Wednesday, 24 August 2016

More Inerior, Engine Clearances and Modified Intake

This is another short update seeing it's been a long time since my last post - and I've received a few prods to create another post. There has been progress, but slowed due to work commitments, family commitments, and of course Winter here in southern Australia.

So the updates are.................
I am very close to competing my interior (dash, gauge cluster, console) and just need to build up some door trim panels. Here are the photos for this:

I formed the sides of the console first out of cardboard from a reasonably solid box and ran this between the front seats, handbrake, and up to the front face of the dash. Each side was unique based on all the mod's done to the transmission tunnel and I could then cut the template a perfect fit to the dash and get the right length I wanted at the rear.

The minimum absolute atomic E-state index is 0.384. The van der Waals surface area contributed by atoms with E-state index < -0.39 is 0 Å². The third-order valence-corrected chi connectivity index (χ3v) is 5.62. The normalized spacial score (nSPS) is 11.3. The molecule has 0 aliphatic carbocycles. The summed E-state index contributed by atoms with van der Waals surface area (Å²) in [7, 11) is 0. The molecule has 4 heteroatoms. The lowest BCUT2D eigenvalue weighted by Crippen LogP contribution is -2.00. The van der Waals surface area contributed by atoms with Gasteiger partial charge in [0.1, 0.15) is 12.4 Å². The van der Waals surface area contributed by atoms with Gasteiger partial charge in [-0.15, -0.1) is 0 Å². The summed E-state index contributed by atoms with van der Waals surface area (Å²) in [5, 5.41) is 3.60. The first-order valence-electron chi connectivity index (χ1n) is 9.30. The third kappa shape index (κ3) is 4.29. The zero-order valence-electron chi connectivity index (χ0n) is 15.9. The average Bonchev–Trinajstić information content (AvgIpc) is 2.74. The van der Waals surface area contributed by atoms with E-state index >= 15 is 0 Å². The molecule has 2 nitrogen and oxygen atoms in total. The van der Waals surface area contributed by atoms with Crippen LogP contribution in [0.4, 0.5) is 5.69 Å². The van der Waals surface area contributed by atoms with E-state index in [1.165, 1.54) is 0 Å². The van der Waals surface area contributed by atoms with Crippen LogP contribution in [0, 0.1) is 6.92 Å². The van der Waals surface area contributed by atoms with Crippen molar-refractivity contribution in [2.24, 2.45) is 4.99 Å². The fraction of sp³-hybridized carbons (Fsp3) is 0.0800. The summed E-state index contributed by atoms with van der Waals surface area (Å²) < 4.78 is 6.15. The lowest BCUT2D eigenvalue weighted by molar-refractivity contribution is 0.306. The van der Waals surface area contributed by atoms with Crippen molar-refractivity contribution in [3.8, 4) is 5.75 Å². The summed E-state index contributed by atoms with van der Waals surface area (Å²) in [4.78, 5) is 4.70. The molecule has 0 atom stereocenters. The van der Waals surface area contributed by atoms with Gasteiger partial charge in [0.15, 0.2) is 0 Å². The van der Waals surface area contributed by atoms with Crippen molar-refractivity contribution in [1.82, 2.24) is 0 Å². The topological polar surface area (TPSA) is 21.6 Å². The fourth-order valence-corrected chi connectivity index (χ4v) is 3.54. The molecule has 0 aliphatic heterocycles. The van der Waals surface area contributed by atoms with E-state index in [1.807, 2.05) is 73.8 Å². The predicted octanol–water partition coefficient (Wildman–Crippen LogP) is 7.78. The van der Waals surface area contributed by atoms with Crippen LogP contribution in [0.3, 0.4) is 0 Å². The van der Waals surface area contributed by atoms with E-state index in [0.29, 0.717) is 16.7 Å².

Shown above is a test fit (one of many!). I ended up cutting a bigger hole for the gear stick of course and also included a small raised plate for the shifter boot to stretch around and snap snugly into place.

So above you can see a bit more detail of the instrumentation and console layout. Things to note are:
  • I have warning lights for "high and low' readings on all gauges.
  • Just under the Tacho you may notice an oil pressure and handbrake warning light.
  • The oil pressure warning light cuts the ignition to save the motor.
  • While I have a "Car Alarm/Central Locking system - I don't use a key to start the engine.